Working with the general contractor
E.C. Concrete, a contractor in Jacksonville Beach, Fla., has wide-ranging experience in commercial, industrial, and midrise residential construction. E.C. Concrete President Greg Schwartzenberger says they begin jobsite planning very early.
“We encounter a lot of different conditions on different jobsites,” Schwartzenberger says. Sometimes the building pad is accessible from all sides, other times there might be an adjoining building or a retention pond that isn’t apparent from the drawings. We always try to ask those questions during the bidding process and if we can, visit a site before we turn in a bid, just so we’re not surprised by anything.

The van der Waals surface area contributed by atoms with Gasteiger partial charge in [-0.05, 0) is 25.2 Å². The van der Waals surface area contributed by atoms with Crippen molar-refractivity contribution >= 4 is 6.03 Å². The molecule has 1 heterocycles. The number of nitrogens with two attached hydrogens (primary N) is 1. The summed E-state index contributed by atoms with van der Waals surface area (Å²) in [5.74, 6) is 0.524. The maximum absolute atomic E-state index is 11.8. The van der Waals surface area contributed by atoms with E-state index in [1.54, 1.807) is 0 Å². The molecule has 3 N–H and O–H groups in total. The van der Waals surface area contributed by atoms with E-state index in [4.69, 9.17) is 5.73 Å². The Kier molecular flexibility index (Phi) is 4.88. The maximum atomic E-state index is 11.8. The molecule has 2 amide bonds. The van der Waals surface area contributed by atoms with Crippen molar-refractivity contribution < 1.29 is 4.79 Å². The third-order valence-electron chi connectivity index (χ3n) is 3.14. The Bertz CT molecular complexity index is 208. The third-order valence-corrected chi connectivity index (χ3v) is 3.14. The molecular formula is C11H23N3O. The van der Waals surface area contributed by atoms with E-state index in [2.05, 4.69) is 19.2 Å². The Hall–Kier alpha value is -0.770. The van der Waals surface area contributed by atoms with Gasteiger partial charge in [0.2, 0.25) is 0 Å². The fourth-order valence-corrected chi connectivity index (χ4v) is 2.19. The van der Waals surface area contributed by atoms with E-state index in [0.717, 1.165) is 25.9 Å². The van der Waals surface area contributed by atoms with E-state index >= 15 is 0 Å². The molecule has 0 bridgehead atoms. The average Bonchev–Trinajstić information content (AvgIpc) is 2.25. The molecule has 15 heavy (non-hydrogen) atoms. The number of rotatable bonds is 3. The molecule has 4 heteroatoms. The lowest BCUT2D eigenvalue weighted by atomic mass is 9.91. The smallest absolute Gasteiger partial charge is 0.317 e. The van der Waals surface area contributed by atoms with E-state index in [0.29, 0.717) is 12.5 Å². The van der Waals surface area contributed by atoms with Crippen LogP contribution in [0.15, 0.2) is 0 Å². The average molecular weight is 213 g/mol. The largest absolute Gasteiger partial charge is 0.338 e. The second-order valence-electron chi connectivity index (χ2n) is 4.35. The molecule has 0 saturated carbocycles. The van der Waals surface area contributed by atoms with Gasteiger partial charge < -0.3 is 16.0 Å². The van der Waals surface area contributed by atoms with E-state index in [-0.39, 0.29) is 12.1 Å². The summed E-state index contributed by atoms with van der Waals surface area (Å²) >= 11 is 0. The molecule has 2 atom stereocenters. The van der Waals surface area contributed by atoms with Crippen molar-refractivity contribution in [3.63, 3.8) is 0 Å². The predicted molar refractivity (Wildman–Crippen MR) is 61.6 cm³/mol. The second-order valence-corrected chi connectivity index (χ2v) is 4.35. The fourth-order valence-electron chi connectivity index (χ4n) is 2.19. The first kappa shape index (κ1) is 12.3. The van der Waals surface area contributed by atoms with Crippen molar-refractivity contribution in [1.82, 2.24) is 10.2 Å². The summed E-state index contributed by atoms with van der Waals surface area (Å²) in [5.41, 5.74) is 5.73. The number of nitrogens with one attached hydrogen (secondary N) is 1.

“Logistical details usually aren’t addressed at the bidding stage. We try to hammer out details about storage space and staging areas at the pre-job meeting, before we’re actually mobilized on the jobsite. That’s also when we’ll talk about schedules, inspections, means and methods, safety—a myriad of subjects. We like to work with general contractors who plan very astutely because we know at that point we’re on the same page with them. That results in a smoother job and can lead to higher profitability. We do consider the jobsite layout when bidding a tilt-up project, though. We have to consider whether there will be enough space on the slab to cast all the panels, or if we’ll have to set up casting beds beyond the edges of the slab to pour the panels. In that case, we’d let the general contractor know what area we’ll need and he’d take that into account when determining where to put supplies and materials,” he says.